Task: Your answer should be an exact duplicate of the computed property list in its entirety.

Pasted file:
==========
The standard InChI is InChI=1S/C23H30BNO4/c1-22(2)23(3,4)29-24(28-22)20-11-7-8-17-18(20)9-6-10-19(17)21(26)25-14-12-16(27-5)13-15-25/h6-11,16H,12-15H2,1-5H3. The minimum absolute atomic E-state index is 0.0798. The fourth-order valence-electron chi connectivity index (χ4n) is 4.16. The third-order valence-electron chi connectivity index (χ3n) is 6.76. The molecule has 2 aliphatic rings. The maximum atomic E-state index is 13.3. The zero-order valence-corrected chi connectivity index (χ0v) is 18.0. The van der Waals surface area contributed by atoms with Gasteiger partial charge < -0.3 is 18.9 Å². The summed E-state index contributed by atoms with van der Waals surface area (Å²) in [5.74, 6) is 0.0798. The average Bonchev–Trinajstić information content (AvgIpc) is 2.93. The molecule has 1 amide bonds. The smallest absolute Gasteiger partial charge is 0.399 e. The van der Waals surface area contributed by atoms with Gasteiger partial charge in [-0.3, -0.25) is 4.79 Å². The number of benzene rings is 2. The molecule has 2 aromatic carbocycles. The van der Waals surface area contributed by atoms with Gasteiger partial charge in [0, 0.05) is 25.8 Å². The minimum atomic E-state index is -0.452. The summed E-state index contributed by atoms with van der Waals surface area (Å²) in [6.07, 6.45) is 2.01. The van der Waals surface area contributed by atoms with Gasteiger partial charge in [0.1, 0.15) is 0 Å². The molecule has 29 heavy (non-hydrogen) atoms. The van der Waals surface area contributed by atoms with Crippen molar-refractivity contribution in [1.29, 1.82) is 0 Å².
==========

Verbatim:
The standard InChI is InChI=1S/C23H30BNO4/c1-22(2)23(3,4)29-24(28-22)20-11-7-8-17-18(20)9-6-10-19(17)21(26)25-14-12-16(27-5)13-15-25/h6-11,16H,12-15H2,1-5H3. The minimum absolute atomic E-state index is 0.0798. The fourth-order valence-electron chi connectivity index (χ4n) is 4.16. The third-order valence-electron chi connectivity index (χ3n) is 6.76. The molecule has 2 aliphatic rings. The maximum atomic E-state index is 13.3. The zero-order valence-corrected chi connectivity index (χ0v) is 18.0. The van der Waals surface area contributed by atoms with Gasteiger partial charge < -0.3 is 18.9 Å². The summed E-state index contributed by atoms with van der Waals surface area (Å²) in [5.74, 6) is 0.0798. The average Bonchev–Trinajstić information content (AvgIpc) is 2.93. The molecule has 1 amide bonds. The smallest absolute Gasteiger partial charge is 0.399 e. The van der Waals surface area contributed by atoms with Gasteiger partial charge in [-0.3, -0.25) is 4.79 Å². The number of benzene rings is 2. The molecule has 2 aromatic carbocycles. The van der Waals surface area contributed by atoms with Gasteiger partial charge in [0, 0.05) is 25.8 Å². The minimum atomic E-state index is -0.452. The summed E-state index contributed by atoms with van der Waals surface area (Å²) in [6.07, 6.45) is 2.01. The van der Waals surface area contributed by atoms with Gasteiger partial charge in [0.1, 0.15) is 0 Å². The molecule has 29 heavy (non-hydrogen) atoms. The van der Waals surface area contributed by atoms with Crippen molar-refractivity contribution in [1.29, 1.82) is 0 Å².